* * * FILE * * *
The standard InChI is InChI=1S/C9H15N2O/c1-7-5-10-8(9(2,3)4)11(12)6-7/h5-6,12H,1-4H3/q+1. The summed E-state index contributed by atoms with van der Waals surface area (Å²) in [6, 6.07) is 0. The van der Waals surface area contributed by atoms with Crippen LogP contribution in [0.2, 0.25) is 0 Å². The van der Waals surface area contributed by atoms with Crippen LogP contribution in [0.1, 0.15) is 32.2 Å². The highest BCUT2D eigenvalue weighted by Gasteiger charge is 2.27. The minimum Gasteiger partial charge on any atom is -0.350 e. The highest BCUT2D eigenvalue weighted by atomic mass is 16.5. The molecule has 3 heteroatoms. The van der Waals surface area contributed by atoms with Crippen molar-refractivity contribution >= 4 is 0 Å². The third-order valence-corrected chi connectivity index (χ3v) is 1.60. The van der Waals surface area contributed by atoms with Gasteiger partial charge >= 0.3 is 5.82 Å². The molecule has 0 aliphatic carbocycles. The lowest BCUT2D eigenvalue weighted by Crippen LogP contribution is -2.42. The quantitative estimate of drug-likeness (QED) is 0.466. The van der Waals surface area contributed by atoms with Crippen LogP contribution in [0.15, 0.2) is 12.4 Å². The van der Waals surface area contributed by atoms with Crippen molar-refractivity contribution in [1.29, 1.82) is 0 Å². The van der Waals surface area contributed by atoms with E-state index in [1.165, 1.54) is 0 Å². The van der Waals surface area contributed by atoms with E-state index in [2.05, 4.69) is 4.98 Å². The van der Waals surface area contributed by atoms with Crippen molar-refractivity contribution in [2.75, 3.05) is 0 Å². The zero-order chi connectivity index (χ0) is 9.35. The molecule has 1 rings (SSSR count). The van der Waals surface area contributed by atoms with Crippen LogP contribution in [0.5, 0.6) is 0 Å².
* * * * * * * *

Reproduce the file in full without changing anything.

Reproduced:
The standard InChI is InChI=1S/C9H15N2O/c1-7-5-10-8(9(2,3)4)11(12)6-7/h5-6,12H,1-4H3/q+1. The summed E-state index contributed by atoms with van der Waals surface area (Å²) in [6, 6.07) is 0. The van der Waals surface area contributed by atoms with Crippen LogP contribution in [0.2, 0.25) is 0 Å². The van der Waals surface area contributed by atoms with Crippen LogP contribution in [0.1, 0.15) is 32.2 Å². The highest BCUT2D eigenvalue weighted by Gasteiger charge is 2.27. The minimum Gasteiger partial charge on any atom is -0.350 e. The highest BCUT2D eigenvalue weighted by atomic mass is 16.5. The molecule has 3 heteroatoms. The van der Waals surface area contributed by atoms with Crippen molar-refractivity contribution >= 4 is 0 Å². The third-order valence-corrected chi connectivity index (χ3v) is 1.60. The van der Waals surface area contributed by atoms with Gasteiger partial charge >= 0.3 is 5.82 Å². The molecule has 0 aliphatic carbocycles. The lowest BCUT2D eigenvalue weighted by Crippen LogP contribution is -2.42. The quantitative estimate of drug-likeness (QED) is 0.466. The van der Waals surface area contributed by atoms with Crippen LogP contribution in [0.15, 0.2) is 12.4 Å². The van der Waals surface area contributed by atoms with Crippen molar-refractivity contribution in [1.29, 1.82) is 0 Å². The van der Waals surface area contributed by atoms with E-state index in [1.165, 1.54) is 0 Å². The van der Waals surface area contributed by atoms with E-state index in [2.05, 4.69) is 4.98 Å². The van der Waals surface area contributed by atoms with Crippen molar-refractivity contribution in [2.75, 3.05) is 0 Å². The zero-order chi connectivity index (χ0) is 9.35. The molecule has 1 rings (SSSR count). The van der Waals surface area contributed by atoms with Crippen LogP contribution in [0.5, 0.6) is 0 Å².